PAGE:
Kailash Satyarthi was recognized with the Nobel Peace Prize today for his decades-long fight against child slavery and exploitative child labor.
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The India native, 60, shares the honor with Malala Yousafzai, a child activist and international inspiration who was shot in the head by a Taliban gunman two years ago. Both were cited by the Norwegian Nobel Committee "for their struggle against the suppression of children and young people and for the right of all children to education."
In a 2004 ABC News profile, Satyarthi said his home and office have been attacked, but he said the danger is worth it.
"If I was not fighting against child labor, I don't know what else I could do. It was always in my heart, I could not live without that," he said at the time.
"It's really a kind of spiritual feeling which is difficult to explain," Satyarthi said. "And the smiles come on the face of the children when they realize that they are free."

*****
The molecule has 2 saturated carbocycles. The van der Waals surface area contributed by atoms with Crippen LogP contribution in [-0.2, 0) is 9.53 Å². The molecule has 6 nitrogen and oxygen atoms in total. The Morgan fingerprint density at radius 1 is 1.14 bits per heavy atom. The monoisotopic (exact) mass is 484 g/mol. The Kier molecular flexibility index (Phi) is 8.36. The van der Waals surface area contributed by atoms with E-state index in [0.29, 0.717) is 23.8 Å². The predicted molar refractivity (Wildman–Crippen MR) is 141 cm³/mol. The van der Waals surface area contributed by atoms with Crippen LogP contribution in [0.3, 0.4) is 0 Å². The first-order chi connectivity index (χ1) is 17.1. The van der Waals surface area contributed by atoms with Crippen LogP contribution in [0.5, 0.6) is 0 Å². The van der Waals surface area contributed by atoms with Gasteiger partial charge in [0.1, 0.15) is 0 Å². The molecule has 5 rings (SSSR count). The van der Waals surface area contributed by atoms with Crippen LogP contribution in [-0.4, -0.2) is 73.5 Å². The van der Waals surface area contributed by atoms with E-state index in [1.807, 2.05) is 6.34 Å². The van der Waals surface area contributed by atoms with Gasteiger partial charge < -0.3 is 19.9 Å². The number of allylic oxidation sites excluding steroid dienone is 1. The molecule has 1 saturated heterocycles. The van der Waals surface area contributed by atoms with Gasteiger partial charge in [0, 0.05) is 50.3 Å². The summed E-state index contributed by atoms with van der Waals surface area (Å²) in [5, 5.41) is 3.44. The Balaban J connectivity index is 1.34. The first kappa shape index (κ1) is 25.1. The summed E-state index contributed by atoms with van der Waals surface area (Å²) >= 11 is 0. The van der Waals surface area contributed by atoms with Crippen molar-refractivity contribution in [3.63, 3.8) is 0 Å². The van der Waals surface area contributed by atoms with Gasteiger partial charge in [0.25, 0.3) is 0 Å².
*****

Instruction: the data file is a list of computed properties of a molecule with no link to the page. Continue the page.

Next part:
Here are five facts about Satyarthi’s career and efforts.
1. He Worked as an Electrical Engineer
At age 26, Satyarthi gave up a career as an electrical engineer to devote himself to protecting children, even raiding factories where workers were held captive.
2. Following Gandhi's Path
He is known for participating in protests and demonstrations – all peaceful, according to the Norwegian Nobel Committee – with a focus on child exploitation.
3. A New Label
He started a program in 1994 called “Rugmark,” now known as GoodWeave International, in which rugs are certified and labeled to be child-labor free.
4. Meaningful Movement
A campaign founded by Satyarthi and his friends in 1980, Bachpan Bachao Andoloan, can be translated as “Save the Child Movement.” It’s credited with freeing nearly 80,000 children.
5. Worldwide Honors
He was featured in a 2005 PBS series “The New Heroes,” hosted by actor Robert Redford.